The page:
Islamabad - Farhana and Haider are standing side by side at the rostrum of a local family court with no eye contact with each other. Both are busy getting attention of the court’s clerk sitting next to the podium so that they could register their attendance. Their five-year-old son Ali is standing between them, holding simultaneously the hands of his mother and father, an innocent attempt to keep them together. But he does not know that a vast gulf lies between his parents now. Everything has failed. They have failed. They have lost their relationship and reached the point of no return.

Haider married Farhana in 2008 but the couple separated in 2011. Now Ali stays with his mother and is in the courtroom in connection with his monthly meeting with his father on permission of the court. Like every young child who does not know how to express his emotions, Ali’s behaviour is his means of expression. In Ali’s eyes, they both are correct. In a bid to remain with both of them, he has been split mentally and emotionally.

Soon after the clerk marked attendance of the couple, Haider leaves the podium and hugs his son as his mother looks on silently. Both father and son sit on a bench in the courtroom as there is no specified visitation room in the court premises. Ali is shy of going to his father but as his father pulls his shirt, the later sits in his lap. Farhana is standing along with her elder sister in the courtroom to ‘check’ if anything irritating goes with her son.

“I don’t know who he is,” said Ali when this scribe asked him about his father. “Do you have your aeroplane with you… show me,” asks Haider to his son as he feels a little bit uneasy. Ali pulls mobile phone of his father out of his pocket and starts playing on it while lying in his lap. The mother gets irked when Haider starts whispering in Ali’s ear but she opts to remain silent.

The ex-partners cited different reasons of separation. They blamed everyone else instead of owning their mistakes. Haider said that interference of his in-laws pushed them to a point of no return. However, his ex-wife held Haider a habitual marriage-maker. In her observation, Haider always took marriage as a ploy to grab the dowry articles of the spouse. “It was his third marriage and we were unaware of this,” she said as she invited attention of her son.

Rehana told this scribe, “There is no way to turn one visit a month into normal parenting.” She was of the view that the children of separated parents are literally split in two. They experience emotional stress whenever they leave one for the other, she added. She said it has been a common practice to incite children against the other party before they are here for meeting on the court’s orders. The party in possession of the child would incite against the other party whenever they are on a visit, she added. She said courts fix meagre maintenance charges and usually males show less income to avert heavy maintenance charges. As Rehana asks her son to turn back, Haider leaves the courtroom silently.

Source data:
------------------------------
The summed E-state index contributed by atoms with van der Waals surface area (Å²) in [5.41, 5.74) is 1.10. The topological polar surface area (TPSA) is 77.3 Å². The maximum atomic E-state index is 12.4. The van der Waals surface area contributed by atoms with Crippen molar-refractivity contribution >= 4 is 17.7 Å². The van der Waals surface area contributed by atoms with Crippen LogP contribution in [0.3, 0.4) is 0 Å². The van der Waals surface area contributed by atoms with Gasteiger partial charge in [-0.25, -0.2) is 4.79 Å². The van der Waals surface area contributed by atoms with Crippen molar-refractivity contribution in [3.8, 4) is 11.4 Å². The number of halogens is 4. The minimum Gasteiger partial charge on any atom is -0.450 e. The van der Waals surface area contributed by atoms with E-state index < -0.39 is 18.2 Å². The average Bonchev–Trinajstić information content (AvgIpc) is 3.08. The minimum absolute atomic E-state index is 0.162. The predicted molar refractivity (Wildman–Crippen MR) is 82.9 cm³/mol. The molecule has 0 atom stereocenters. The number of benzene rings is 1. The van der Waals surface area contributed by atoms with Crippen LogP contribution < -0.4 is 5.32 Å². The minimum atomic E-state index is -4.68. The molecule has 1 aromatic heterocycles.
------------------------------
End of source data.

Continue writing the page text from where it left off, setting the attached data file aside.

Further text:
A number of broken families are here to visit their children. According to the court clerk, some 50-55 visitation cases are fixed every Saturday as children are free from schools. He said divorce follows suits as child custody, visitation, child support and paternity. The parents who become involved in custody or visitation disputes have been here in the court every Saturday, he added.

Sitting outside the courtroom is a father with his two children. “My daughter is 11-year-old while the son is four and a half years old. The court has allowed me to meet them twice a month for 90 minutes.” Father has brought along toys and eatables. He sits with his children as they play fun. All the three assemble an aeroplane as they spend time together. The young child climbs up to the shoulders of his father as the latter talks to his daughter while sitting on a broken chair.

The father who wished not to be named said they married in 2002 and separated in 2011. When asked if he has any regrets over the decision, he said, “No. I tried my best to provide each and every thing to my ex-wife but I could not abandon my ageing parents on the desire of my ex-wife.” He stated the logic as to why he divorced his wife. “It was out of family marriage. Financially I am quite independent but my ex-wife did not want me to care my parents,” he added. On question of children’s mental health, he admitted it cast negative effects and disturbed them very much. His ex-wife had not turned up in the court rather the uncle and grandfather of the children produced them in the court on that day. The children say good-bye to their father and walk with their uncle out of the court premises.

Another mother holding the hands of her two kids is sitting on a bench in the courtroom. Taha Rehman is 6 while Ashraf Rehman is 5.

They are the sons of one Altaf Ahmad. Altaf has filed a suit in the court for guardianship of his two sons but rarely appears in the court, the mother told this scribe. This time too, he has not come to see his children, she added. “My Abbu is at home,” said the elder one when this scribe asked where his father is.

However, his mother immediately intercepted to clarify: “They call my father Abbu… they call my mother Mama and call me Aapa. They have a little idea about their biological father. The elder one was 2 and the younger one was one when their father divorced me in 2010. Our relationship remained for just three years.”

She said that children’s father has remarried and pays a little attention to his kids now. Divorce is a reality but the overbearing sense of shame and guilt keep the broken families silent on the issue.                       

            –On request of the persons interviewed in the story and to minimise negative effects of publicity, the real names have been withheld intentionally.